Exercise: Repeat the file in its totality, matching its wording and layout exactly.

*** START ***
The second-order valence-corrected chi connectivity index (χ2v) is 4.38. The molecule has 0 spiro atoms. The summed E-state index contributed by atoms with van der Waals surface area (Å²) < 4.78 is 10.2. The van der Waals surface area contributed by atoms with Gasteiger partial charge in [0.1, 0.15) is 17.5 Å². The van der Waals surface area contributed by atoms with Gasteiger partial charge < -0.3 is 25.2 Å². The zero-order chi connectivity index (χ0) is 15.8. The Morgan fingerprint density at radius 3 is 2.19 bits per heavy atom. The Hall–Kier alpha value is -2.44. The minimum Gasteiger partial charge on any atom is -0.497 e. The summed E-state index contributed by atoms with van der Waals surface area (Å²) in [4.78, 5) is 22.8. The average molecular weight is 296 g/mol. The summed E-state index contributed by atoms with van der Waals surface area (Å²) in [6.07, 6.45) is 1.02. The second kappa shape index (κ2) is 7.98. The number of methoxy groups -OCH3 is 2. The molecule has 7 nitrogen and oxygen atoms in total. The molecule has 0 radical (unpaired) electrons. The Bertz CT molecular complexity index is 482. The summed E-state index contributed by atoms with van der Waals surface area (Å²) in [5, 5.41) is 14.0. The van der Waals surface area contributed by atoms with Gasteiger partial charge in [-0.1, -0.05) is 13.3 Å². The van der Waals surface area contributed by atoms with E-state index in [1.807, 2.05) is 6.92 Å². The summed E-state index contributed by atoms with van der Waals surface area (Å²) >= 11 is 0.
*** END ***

The second-order valence-corrected chi connectivity index (χ2v) is 4.38. The molecule has 0 spiro atoms. The summed E-state index contributed by atoms with van der Waals surface area (Å²) < 4.78 is 10.2. The van der Waals surface area contributed by atoms with Gasteiger partial charge in [0.1, 0.15) is 17.5 Å². The van der Waals surface area contributed by atoms with Gasteiger partial charge < -0.3 is 25.2 Å². The zero-order chi connectivity index (χ0) is 15.8. The Morgan fingerprint density at radius 3 is 2.19 bits per heavy atom. The Hall–Kier alpha value is -2.44. The minimum Gasteiger partial charge on any atom is -0.497 e. The summed E-state index contributed by atoms with van der Waals surface area (Å²) in [4.78, 5) is 22.8. The average molecular weight is 296 g/mol. The summed E-state index contributed by atoms with van der Waals surface area (Å²) in [6.07, 6.45) is 1.02. The second kappa shape index (κ2) is 7.98. The number of methoxy groups -OCH3 is 2. The molecule has 7 nitrogen and oxygen atoms in total. The molecule has 0 radical (unpaired) electrons. The Bertz CT molecular complexity index is 482. The summed E-state index contributed by atoms with van der Waals surface area (Å²) in [5, 5.41) is 14.0. The van der Waals surface area contributed by atoms with Gasteiger partial charge in [-0.1, -0.05) is 13.3 Å². The van der Waals surface area contributed by atoms with E-state index in [1.807, 2.05) is 6.92 Å². The summed E-state index contributed by atoms with van der Waals surface area (Å²) >= 11 is 0.